supposedly bellowed. A few days later Schuster was shot three times
in the head as he walked home from work.
antics raised questions in the underworld about Anastasia’s
stability. His alliance with Costello made him a threat to Genovese.
Also, he had lately been trying to force an opening into the
lucrative Havana casino business that Lansky and others gangsters
had neatly divided up.
in the Park Sheraton Hotel on New York
paid for these sins in a spectacular way. Three weeks before the
Apalachin meeting he sat down in chair number four of a barbershop
in the Park Sheraton Hotel on New York’s Seventh Avenue and asked
for a trim. Two masked men entered and started shooting. Il
Terremoto heaved himself from the chair, breaking the footrest. He
lurched toward the image of his killers in the mirror. Half the
shots went wild before one finally caught him in the head.
the gun is the ultimate source of power in the underworld,
competition always has the potential of exploding into unrestrained
violence. Such a danger was now at hand, and there was a consensus
among mob bosses that a meeting was needed to clear the air.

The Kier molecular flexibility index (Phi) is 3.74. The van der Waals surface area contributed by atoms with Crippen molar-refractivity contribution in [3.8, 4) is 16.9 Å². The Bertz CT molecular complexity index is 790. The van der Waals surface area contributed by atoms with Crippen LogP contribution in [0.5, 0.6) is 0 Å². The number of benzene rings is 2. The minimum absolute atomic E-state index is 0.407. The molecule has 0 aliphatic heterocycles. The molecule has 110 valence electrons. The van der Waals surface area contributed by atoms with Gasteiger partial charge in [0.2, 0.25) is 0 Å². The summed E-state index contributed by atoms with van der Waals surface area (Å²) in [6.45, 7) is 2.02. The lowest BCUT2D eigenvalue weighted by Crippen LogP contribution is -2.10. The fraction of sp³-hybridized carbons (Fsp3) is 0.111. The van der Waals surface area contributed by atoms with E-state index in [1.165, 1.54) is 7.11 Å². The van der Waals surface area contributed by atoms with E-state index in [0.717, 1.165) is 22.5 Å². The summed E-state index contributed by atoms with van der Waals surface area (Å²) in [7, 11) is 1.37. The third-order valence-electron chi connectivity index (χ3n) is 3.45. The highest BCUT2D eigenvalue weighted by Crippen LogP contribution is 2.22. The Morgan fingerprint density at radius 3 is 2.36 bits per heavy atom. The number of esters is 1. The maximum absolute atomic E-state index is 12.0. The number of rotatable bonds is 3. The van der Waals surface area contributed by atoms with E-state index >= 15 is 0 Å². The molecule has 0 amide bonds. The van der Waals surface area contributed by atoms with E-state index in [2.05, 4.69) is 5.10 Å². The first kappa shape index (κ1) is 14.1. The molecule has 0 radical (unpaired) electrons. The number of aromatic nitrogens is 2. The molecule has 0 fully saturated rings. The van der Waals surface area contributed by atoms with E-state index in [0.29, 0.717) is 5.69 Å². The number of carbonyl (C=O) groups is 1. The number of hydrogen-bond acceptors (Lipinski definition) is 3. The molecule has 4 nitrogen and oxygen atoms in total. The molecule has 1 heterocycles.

wanted to hold the conference in Chicago, neutral ground for the
contentious New York gangs. “Big Steve” Magaddino, the
Castellemmarese boss of Buffalo and a man of considerable clout
among the mob’s top echelons, convinced him that the Barbara
estate would be a more secluded site. The Mafia Commission had held
a meeting in nearby Binghamton the year before with no disturbances.
For Magaddino the 1957 conclave was a chance to demonstrate his
influence and further boost his prestige. Chicago mob boss Sam
Giancana was later heard on a wiretap chewing out Magaddino for the
fiasco. “I hope you’re satisfied,” he said. “Sixty-three of
our top guys made by the cops.”
replied, “I gotta admit you were right, Sam. It never would have
happened in your place.”
the carefully planned event was now going terribly wrong. One of the
enduring questions about the Apalachin incident is why these men,
veterans of bloody mob wars and of numerous encounters with the law,
panicked. They were committing no crime; the police never closed in.